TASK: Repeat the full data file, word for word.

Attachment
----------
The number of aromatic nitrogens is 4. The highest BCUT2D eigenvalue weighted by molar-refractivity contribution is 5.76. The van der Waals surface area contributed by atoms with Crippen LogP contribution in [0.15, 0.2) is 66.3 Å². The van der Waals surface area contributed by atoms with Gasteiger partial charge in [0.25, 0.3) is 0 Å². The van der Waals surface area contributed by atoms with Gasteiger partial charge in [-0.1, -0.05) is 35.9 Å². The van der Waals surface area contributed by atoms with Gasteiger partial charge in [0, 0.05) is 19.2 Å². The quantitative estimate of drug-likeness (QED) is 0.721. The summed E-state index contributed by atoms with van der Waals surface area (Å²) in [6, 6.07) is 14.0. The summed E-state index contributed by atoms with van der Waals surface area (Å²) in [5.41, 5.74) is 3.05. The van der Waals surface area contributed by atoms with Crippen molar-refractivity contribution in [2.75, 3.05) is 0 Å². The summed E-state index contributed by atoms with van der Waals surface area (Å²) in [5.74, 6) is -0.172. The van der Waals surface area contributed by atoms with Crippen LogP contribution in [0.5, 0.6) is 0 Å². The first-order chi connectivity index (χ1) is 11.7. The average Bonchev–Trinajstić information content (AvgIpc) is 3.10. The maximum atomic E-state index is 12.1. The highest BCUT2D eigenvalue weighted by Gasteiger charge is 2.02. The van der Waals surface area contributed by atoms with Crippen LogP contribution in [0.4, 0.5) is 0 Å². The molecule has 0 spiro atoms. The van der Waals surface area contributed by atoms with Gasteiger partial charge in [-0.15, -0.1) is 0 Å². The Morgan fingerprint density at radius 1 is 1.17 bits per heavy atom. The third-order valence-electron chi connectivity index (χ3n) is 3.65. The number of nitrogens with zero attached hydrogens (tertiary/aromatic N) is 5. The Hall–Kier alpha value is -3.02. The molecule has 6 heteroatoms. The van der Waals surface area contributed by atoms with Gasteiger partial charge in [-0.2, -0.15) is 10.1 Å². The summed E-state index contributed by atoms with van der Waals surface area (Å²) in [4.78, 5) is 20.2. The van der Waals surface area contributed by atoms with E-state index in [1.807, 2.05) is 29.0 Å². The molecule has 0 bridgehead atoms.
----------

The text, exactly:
The number of aromatic nitrogens is 4. The highest BCUT2D eigenvalue weighted by molar-refractivity contribution is 5.76. The van der Waals surface area contributed by atoms with Crippen LogP contribution in [0.15, 0.2) is 66.3 Å². The van der Waals surface area contributed by atoms with Gasteiger partial charge in [0.25, 0.3) is 0 Å². The van der Waals surface area contributed by atoms with Gasteiger partial charge in [-0.1, -0.05) is 35.9 Å². The van der Waals surface area contributed by atoms with Gasteiger partial charge in [0, 0.05) is 19.2 Å². The quantitative estimate of drug-likeness (QED) is 0.721. The summed E-state index contributed by atoms with van der Waals surface area (Å²) in [6, 6.07) is 14.0. The summed E-state index contributed by atoms with van der Waals surface area (Å²) in [5.41, 5.74) is 3.05. The van der Waals surface area contributed by atoms with Crippen molar-refractivity contribution in [2.75, 3.05) is 0 Å². The summed E-state index contributed by atoms with van der Waals surface area (Å²) in [5.74, 6) is -0.172. The van der Waals surface area contributed by atoms with Crippen LogP contribution in [0.5, 0.6) is 0 Å². The first-order chi connectivity index (χ1) is 11.7. The average Bonchev–Trinajstić information content (AvgIpc) is 3.10. The maximum atomic E-state index is 12.1. The highest BCUT2D eigenvalue weighted by Gasteiger charge is 2.02. The van der Waals surface area contributed by atoms with Crippen LogP contribution in [0.4, 0.5) is 0 Å². The molecule has 0 spiro atoms. The van der Waals surface area contributed by atoms with Gasteiger partial charge in [-0.15, -0.1) is 0 Å². The Morgan fingerprint density at radius 1 is 1.17 bits per heavy atom. The third-order valence-electron chi connectivity index (χ3n) is 3.65. The number of nitrogens with zero attached hydrogens (tertiary/aromatic N) is 5. The Hall–Kier alpha value is -3.02. The molecule has 6 heteroatoms. The van der Waals surface area contributed by atoms with Gasteiger partial charge in [-0.2, -0.15) is 10.1 Å². The summed E-state index contributed by atoms with van der Waals surface area (Å²) in [4.78, 5) is 20.2. The van der Waals surface area contributed by atoms with E-state index in [1.807, 2.05) is 29.0 Å². The molecule has 0 bridgehead atoms.